Phuket reopening still in the works
As Covid-19 cases surge, the government is pressing ahead with its goal to welcome vaccinated foreigners by July, but some operators see it as impossible
Despite daily infections reaching a record high of 2,070 cases in Thailand last week, the country is determined to reopen to international tourists starting with Phuket on July 1.
The Tourism and Sports Ministry on Friday committed to its plan to welcome vaccinated foreign tourists without quarantine requirements.
However, that leaves only two months to prepare and it will require a massive effort to ensure the plan can proceed.
Tourism operators are demanding clarification from the government about entry regulations, international flights administration, travel bubble agreements, and Covid-19 vaccination efforts.
Previous timelines predicted 70% of the population would need to be inoculated by June, but that projection now seems hopelessly optimistic.
Reflecting that lack of progress, some tourism operators remain uncertain about the benefits of reopening when Thailand has yet to inoculate much its population.
Tourism Authority of Thailand (TAT) governor Yuthasak Supasorn said the government is working on creating standard operating procedures as the country races to nail down rules in order to meet its reopening deadline.
The third wave of the pandemic that began in Thailand in April has damaged the prospects for international arrivals, with the TAT now projecting 3-4 million visitors, down from 6.5 million previously.
"We will submit a complete plan to the Centre for Economic Situation Administration to receive approval by the end of April, then start taking more concrete action. In the third quarter, this 'Phuket Sandbox' scheme should attract at least 120,000 international arrivals, generating 11 billion baht," said Mr Yuthasak.
Bhummikitti Ruktaengam, president of the Phuket Tourist Association, said the commitment from the tourism sector in the province has been unwavering despite the third wave, but it needs more clarification and updates from the government.
"Vaccines are just one of many components to make a reopening successful. We still require endorsement from other related authorities such as the Public Health and Foreign Affairs ministries, particularly about whom Thailand has initiated travel agreements with," he said. "This is a crucial factor as it's hard to bring in visitors if they are required to enter quarantine upon their return home."
Suksit Suvunditkul, chief executive of Deevana Hotels and Resorts, said most hotels are closing their properties until the end of this year as there is no sign of new bookings.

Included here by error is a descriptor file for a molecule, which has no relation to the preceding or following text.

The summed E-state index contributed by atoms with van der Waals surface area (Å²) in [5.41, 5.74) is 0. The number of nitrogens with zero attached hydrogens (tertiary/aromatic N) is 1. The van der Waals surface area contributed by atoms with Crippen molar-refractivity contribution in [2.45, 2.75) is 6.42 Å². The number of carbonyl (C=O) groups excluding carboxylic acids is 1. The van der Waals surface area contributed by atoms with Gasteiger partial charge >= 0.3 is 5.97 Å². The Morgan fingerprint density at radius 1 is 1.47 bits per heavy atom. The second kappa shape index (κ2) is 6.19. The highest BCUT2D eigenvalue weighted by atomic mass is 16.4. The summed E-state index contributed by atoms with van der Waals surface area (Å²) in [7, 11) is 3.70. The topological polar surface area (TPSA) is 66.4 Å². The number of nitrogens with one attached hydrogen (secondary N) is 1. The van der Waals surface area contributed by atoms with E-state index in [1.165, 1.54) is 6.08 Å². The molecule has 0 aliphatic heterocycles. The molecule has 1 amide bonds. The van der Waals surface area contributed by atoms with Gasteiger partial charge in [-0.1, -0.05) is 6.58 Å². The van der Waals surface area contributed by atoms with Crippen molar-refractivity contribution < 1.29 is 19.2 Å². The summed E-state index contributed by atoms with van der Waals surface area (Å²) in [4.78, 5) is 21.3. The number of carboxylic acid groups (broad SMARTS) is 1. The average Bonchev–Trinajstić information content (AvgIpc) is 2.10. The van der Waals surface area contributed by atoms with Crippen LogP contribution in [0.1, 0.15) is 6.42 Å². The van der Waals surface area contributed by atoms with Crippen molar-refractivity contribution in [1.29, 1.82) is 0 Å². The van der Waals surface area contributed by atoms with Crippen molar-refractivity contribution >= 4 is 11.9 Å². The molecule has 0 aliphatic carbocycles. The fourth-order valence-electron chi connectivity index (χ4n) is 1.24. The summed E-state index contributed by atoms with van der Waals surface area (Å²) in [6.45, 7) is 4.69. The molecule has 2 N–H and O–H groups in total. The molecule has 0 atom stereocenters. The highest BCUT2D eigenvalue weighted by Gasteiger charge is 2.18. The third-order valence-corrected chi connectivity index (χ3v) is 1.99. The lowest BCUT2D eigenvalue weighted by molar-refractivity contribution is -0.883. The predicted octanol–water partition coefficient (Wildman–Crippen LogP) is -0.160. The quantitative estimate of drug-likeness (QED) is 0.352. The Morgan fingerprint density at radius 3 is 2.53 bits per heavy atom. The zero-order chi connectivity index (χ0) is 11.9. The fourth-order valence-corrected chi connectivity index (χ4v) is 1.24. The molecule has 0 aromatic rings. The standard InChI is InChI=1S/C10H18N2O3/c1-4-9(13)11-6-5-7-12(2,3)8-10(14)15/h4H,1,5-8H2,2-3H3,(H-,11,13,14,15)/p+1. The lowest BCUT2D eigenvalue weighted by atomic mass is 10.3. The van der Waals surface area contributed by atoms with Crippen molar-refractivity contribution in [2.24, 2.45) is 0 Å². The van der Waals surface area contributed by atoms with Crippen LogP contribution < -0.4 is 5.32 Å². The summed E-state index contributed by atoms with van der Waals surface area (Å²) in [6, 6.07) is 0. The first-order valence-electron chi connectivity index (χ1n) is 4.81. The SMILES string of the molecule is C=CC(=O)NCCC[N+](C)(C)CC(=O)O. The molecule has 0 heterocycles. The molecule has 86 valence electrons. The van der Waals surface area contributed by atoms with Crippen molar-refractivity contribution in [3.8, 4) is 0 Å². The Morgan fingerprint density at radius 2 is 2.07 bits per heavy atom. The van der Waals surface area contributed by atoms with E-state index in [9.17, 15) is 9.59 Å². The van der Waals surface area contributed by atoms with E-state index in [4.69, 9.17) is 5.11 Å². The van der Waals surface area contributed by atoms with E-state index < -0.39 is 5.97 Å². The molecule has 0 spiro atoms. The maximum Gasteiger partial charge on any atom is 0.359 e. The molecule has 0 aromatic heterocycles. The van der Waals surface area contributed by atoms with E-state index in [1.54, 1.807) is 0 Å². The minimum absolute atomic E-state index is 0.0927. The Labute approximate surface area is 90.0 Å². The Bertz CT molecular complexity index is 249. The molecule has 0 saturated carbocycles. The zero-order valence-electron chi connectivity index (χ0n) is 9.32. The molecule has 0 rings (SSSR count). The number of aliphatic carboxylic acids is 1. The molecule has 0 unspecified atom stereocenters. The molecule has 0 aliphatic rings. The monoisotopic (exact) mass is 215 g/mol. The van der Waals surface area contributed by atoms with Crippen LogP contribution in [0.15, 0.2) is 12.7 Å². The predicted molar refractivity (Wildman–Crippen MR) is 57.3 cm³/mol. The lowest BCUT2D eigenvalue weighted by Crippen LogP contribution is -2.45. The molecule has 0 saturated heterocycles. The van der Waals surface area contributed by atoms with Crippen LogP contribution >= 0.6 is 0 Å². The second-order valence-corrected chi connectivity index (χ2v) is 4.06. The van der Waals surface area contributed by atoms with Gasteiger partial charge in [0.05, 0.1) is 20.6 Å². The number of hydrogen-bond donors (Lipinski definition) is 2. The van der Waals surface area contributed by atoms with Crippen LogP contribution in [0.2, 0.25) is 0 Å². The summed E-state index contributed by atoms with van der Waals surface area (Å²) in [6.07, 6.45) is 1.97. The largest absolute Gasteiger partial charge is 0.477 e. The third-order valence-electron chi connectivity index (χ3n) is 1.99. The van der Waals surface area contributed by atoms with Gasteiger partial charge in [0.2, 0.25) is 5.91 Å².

At present, 85% of hotels in Phuket remain closed. Of the 2,000 hotels in the province, only 200-300 properties are actively listed on travel websites.
The closure rate remains high because operators are not confident about the ongoing situation. Moreover, a fourth wave may erupt anytime if people don't have immunity against the virus, said Mr Suksit.
"A fruitful outcome is unlikely as there are too many uncertainties and tourism operators do not want to take a risk with an unpredictable situation," he said.
Travel exchanges without compulsory quarantine, known as travel bubbles, have started to take shape in a few countries.
One such arrangement is the Australia-New Zealand travel bubble, which launched on April 19 as both countries have kept outbreaks under control. The flag carriers of both nations, Qantas and Air New Zealand, plan to add more cross-border flights in response to high demand, which is considered a positive sign for the recovery of the aviation industry.
Suttipong Kongpool, director-general of the Civil Aviation Authority of Thailand (CAAT), said the third wave has lowered the number of semi-commercial flights to Thailand this month.
However, if Phuket goes ahead with its reopening and has a clear plan to facilitate entry for inoculated tourists without quarantine, it should help revive international traffic again, said Mr Suttipong.
He said CAAT examined time slots at Phuket airport and found there are sufficient spots for more direct flights. To spur flights, the operator of Phuket airport offered a 50% reduction on parking and landing fees.
However, international airlines that want to book slots may have to wait for a clearer set of regulations before planning flights under the sandbox scheme, said Mr Suttipong.
While private airlines have started enrolling in International Air Transport Association's (IATA) travel pass, a digital certificate for inoculated passengers, CAAT won't rush to join that initiative, he said.
"Even if we don't adopt IATA's travel pass, it should not affect Phuket reopening. We can implement an entry process manually with our own system, which will be decided later," said Mr Suttipong.